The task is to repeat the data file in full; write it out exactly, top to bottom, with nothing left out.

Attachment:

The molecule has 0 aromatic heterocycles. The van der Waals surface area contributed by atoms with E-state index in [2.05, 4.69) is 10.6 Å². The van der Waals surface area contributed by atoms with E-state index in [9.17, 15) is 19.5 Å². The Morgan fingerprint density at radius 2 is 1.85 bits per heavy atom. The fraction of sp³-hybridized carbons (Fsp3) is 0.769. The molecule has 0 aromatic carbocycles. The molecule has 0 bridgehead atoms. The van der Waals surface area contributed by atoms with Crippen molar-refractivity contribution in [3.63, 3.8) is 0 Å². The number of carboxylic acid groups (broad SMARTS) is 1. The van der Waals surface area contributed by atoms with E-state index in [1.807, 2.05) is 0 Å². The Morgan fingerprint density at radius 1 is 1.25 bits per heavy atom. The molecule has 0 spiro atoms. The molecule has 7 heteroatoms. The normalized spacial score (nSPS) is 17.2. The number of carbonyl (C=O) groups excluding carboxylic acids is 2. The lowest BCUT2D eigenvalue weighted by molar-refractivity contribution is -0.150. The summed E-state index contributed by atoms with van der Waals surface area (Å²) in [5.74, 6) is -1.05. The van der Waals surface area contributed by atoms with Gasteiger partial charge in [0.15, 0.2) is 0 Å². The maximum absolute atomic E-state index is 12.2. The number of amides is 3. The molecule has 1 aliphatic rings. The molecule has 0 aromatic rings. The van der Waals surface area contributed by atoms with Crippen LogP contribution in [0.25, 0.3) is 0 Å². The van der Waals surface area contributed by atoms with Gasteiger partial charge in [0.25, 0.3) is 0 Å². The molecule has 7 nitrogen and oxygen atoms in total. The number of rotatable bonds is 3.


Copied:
The molecule has 0 aromatic heterocycles. The van der Waals surface area contributed by atoms with E-state index in [2.05, 4.69) is 10.6 Å². The van der Waals surface area contributed by atoms with E-state index in [9.17, 15) is 19.5 Å². The Morgan fingerprint density at radius 2 is 1.85 bits per heavy atom. The fraction of sp³-hybridized carbons (Fsp3) is 0.769. The molecule has 0 aromatic carbocycles. The molecule has 0 bridgehead atoms. The van der Waals surface area contributed by atoms with Crippen molar-refractivity contribution in [3.63, 3.8) is 0 Å². The number of carboxylic acid groups (broad SMARTS) is 1. The van der Waals surface area contributed by atoms with E-state index in [1.807, 2.05) is 0 Å². The Morgan fingerprint density at radius 1 is 1.25 bits per heavy atom. The molecule has 0 spiro atoms. The molecule has 7 heteroatoms. The normalized spacial score (nSPS) is 17.2. The number of carbonyl (C=O) groups excluding carboxylic acids is 2. The lowest BCUT2D eigenvalue weighted by molar-refractivity contribution is -0.150. The summed E-state index contributed by atoms with van der Waals surface area (Å²) in [5.74, 6) is -1.05. The van der Waals surface area contributed by atoms with Gasteiger partial charge in [0.15, 0.2) is 0 Å². The maximum absolute atomic E-state index is 12.2. The number of amides is 3. The molecule has 1 aliphatic rings. The molecule has 0 aromatic rings. The van der Waals surface area contributed by atoms with Crippen LogP contribution in [0.25, 0.3) is 0 Å². The van der Waals surface area contributed by atoms with Gasteiger partial charge in [0.25, 0.3) is 0 Å². The molecule has 7 nitrogen and oxygen atoms in total. The number of rotatable bonds is 3.